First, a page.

Buckler retires after 36 years
July 1, 2014
VICKSBURG, Miss. - Not many people think they will work somewhere for 36 years. U.S. Army Reserve Maj. Gen. William M. Buckler Jr. is no different.
"Did I have any idea I would stay actively involved in the Army for 36 plus years? No. No way. I was set to just become a lieutenant colonel and command a battalion. That was my intention originally."
Buckler retired from the Army during a change of command and retirement ceremony June 29 here at the Vicksburg Convention Center.
While Buckler spent 36 years in the Army, he has spent much longer around the Army.
"My father was a career Soldier, active Army. He retired as an E7, sergeant first class, so I've been around the military all my life," said Buckler. "I did well in school and it wasn't my original intent, but the more I thought about what I could do in my life, the education I could get and how I could maybe give back a little was what really made me decide to join the Army."
Buckler began his career on active duty after he graduated from the United States Military Academy at West Point, New York. He served as a platoon leader, executive officer and an instructor at the U.S. Army Engineer School while on active duty. During his tenure in the Army Reserve, he worked in various roles and commanded at all levels, to include commander of 493d Engineer Group, Combined Joint Task Force Morazan, and Joint Force Engineer Command and director of Engineering, U.S. Forces-Afghanistan.
Throughout all of his roles, he found one of the most rewarding experiences is the help the U.S. provides to others.
"As a captain, as a major and as a colonel I supported exercises in Latin America," said Buckler. "It helped people. That was a great feeling to be able to help others and spread goodwill through the United States to other countries."
Helping other countries was a rewarding experience for Bucker. Another experience he sees as a great accomplishment occurred while he was the operation officer of the 75th Training Division in 2003.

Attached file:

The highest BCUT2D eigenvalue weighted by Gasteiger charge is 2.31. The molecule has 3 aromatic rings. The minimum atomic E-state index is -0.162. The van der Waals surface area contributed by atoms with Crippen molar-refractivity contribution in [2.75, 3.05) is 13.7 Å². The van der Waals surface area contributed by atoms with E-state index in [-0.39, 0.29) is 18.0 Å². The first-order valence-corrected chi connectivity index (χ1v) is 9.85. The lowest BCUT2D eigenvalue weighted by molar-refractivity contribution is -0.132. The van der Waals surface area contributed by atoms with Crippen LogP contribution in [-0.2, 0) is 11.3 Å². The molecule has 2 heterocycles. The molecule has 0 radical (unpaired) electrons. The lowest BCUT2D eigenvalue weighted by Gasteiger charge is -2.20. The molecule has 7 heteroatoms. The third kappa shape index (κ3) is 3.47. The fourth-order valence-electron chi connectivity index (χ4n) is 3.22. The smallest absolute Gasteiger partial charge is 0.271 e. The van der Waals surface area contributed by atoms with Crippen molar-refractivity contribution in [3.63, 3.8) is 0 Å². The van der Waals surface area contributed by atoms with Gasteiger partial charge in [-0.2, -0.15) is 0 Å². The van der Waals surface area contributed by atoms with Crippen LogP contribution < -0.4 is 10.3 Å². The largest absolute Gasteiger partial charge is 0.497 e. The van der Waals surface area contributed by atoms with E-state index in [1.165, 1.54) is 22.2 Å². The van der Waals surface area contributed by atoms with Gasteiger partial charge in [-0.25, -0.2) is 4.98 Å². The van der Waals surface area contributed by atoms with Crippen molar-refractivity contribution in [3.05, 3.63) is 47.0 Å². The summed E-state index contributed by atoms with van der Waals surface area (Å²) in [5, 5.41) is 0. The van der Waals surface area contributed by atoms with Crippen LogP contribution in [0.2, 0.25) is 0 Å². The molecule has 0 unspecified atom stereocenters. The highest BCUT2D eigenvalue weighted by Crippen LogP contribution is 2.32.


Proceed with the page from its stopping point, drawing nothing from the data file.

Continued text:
"We took 500 Soldiers and got them trained and ready to deploy to Iraq at the time," said Buckler. "That was a big deal because it was a change of mission from a peacetime Reserve to a mobilized reserve and taking Reserve Soldiers and getting them ready to go to war."
Preparing and guiding those Soldiers had an impact on Buckler, even though he never really saw the outcome.
"I think the opportunity to train and help mentor and mold young leaders is one that you can't necessarily see the results for a long time, but you feel good because you know you've had a positive influence in people's careers and lives."
While Soldiers and other countries have had a significant effect on Buckler, he also believes the TEC made some significant leaps during his tenure.
Buckler has been with the 412th since 2007, beginning as the deputy commanding general, then serving as the commanding general. He deployed to Afghanistan with the Deployable Command Post in 2009 as the commander of Joint Force Engineer Command and Director of Engineering, United States Forces. This was a big step for the 412th as the unit had recently restructured from an engineer command to a theater engineer command and this deployment tested their abilities in the new organization.
"The work we did with taking the Deployable Command Post and the Joint Force Engineer Command helped validate our restructure," said Buckler. "We always tried to be deployable, but this was a new way to look at how a theater engineer command supports the force. So, this was our test. We took the deployable command post to Afghanistan and made it function according to the doctrine. That was pretty significant because a lot of times you don't really get the opportunity to test what you say you're doing."